Consumers were singled out in the early days of ransomware, but now ransomware distributors have no problem directing their malicious efforts toward much larger groups, locking organizations out of key systems and demanding a hefty fee that often doesn’t provide full accessibility once paid. Attacks targeting healthcare providers have become an increasingly regular occurrence over the years, with 2018 experiencing large-scale hospital ransomware attacks that touched thousands of healthcare consumers, disrupted crucial everyday activities, damaged reputations and led to financial loss.
It’s smart to expect this trend to continue to plague the healthcare industry because setting reasonable expectations encourages institutions to better secure their data and prepare for disasters. But will we see a great increase in the frequency and volume of hospital cyberattacks in the year ahead? The adoption of EHRs, mobile devices, medical equipment and BYOD leaves healthcare organizations of all sizes more vulnerable than in years past. Making data security a priority and establishing a clear framework for developing and revisiting protection strategies is a must moving forward.
Assessing the Damage in 2018
In July 2018, Cass Regional Medical Center was forced to take its electronic health records system offline for more than a week. The medical center initiated its prepared incident response just thirty minutes after discovering the attack, demonstrating strong incident response protocols. At that time, no evidence indicated that patient data was breached, but as an extra precaution, the hospital’s EHR vendor Meditech opted to shut down the system until the incident was resolved.
Soon thereafter, Missouri-based Blue Springs Family Practice notified approximately 45,000 patients that a ransomware attack had compromised their personal information. In the notice, they stated this protected health information (PHI) included “full name, home address, date of birth, Social Security number, account number, driver’s license number, medical diagnoses, and disability codes.”
And at the end of the year, the East Ohio Regional Hospital in Harper’s Ferry, Ohio, and the Ohio Valley Medical Center in Wheeling, West Virginia, both fell victim to ransomware. Patient care was disrupted, which meant that patients seeking emergency care were diverted to other hospitals in the region.
The State of Ransomware Today
Cyberattacks often make dangerous waves in the healthcare industry in the form of a series of attacks against similar organizations. In 2018, local governments were hit with a major cyberattack that caused the Matanuska-Susitna Borough to officially declare a disaster, labeling the attack “the worst of its type in the nation.” It was later revealed that a single file left behind on their servers identified the borough as the 210thvictim of the series.
Some in the industry claim that statistics show ransomware is on the decline, but these statistics have the potential to provide a false sense of security to healthcare institutions today where attacks continue to rise. The need for healthcare institutions to maintain secure access to immediately available data that fuels improved patient care means institutions will continue to be a prime target for ransomware and other cyberattacks.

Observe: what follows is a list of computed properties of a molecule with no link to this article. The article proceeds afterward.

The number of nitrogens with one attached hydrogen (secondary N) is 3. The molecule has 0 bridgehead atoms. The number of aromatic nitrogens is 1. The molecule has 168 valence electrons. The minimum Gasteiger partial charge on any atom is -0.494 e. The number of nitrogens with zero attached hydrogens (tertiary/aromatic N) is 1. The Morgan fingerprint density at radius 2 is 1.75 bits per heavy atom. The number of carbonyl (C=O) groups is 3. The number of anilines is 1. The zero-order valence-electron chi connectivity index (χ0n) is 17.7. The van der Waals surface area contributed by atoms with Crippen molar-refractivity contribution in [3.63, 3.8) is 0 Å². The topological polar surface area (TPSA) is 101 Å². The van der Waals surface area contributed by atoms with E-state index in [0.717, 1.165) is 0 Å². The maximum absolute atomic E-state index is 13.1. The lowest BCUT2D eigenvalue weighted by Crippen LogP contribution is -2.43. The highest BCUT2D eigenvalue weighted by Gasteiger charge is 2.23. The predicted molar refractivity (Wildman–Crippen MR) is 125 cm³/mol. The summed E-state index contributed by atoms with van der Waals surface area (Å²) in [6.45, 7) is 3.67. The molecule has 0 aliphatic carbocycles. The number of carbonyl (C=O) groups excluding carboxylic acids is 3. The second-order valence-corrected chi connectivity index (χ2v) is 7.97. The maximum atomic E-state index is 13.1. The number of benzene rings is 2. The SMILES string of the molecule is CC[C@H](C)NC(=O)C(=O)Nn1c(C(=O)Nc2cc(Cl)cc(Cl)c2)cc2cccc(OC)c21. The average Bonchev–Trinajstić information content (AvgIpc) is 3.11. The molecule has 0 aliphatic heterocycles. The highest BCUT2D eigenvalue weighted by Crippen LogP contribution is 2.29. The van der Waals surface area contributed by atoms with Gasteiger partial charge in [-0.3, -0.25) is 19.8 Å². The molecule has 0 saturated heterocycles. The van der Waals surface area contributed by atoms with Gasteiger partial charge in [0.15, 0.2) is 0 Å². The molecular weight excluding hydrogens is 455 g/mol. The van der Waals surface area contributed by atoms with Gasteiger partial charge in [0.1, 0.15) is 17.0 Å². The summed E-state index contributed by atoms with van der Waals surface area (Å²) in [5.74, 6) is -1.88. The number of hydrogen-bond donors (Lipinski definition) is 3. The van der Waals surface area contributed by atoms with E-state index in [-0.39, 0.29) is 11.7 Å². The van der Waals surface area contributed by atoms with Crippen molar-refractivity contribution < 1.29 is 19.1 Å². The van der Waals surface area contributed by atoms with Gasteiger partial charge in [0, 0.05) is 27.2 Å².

Getting Prepared for 2019 Attacks
To get prepared for possible ransomware attacks in 2019, today’s healthcare institutions should take several steps to develop a response plan, implement tighter security and backup measures and review practices and systems every quarter.
- Develop and test contingency plans for responding to ransomware and other cyberattacks, reviewing and updating them at least quarterly
- Leverage cyber threat intelligence as part of your overall security management plan
- Implement and frequently test a robust backup plan addresses the effects of cyberattacks (HIPAA security rule requires healthcare providers to implement a backup plan as part of an overall contingency plan in the event of a security breach)
- Institute segmented networks to limit exposure to ransomware attacks and make it more difficult for ransomware to spread from system to system (Zero Trust)
- Stay vigilant by quickly patching known vulnerabilities in applications and operating systems and updating endpoint anti-malware software
- Educate and train your employees to recognize malicious intent and act fast to report suspicious content
Many products and solutions exist to help you tackle this list of preparation tasks. Here are some of the solutions to look out for when seeking professional help in managing risk, security and ransomware prevention at your organization:
If you’re unsure of what services you need to get a handle on your cybersecurity, talk with a HIPAA compliance specialist or an IT security provider that can assess and explain your most pressing areas of risk and lay out all of your options for ransomware prevention. Taking the steps to implement better data security now is better than scrambling to pick up the pieces after experiencing a devastating hospital ransomware attack or other cyberattack. Make 2019 a safe and secure year for your organization and those you serve.
Are you ready to explore your cybersecurity options? Contact Loricca today to get started.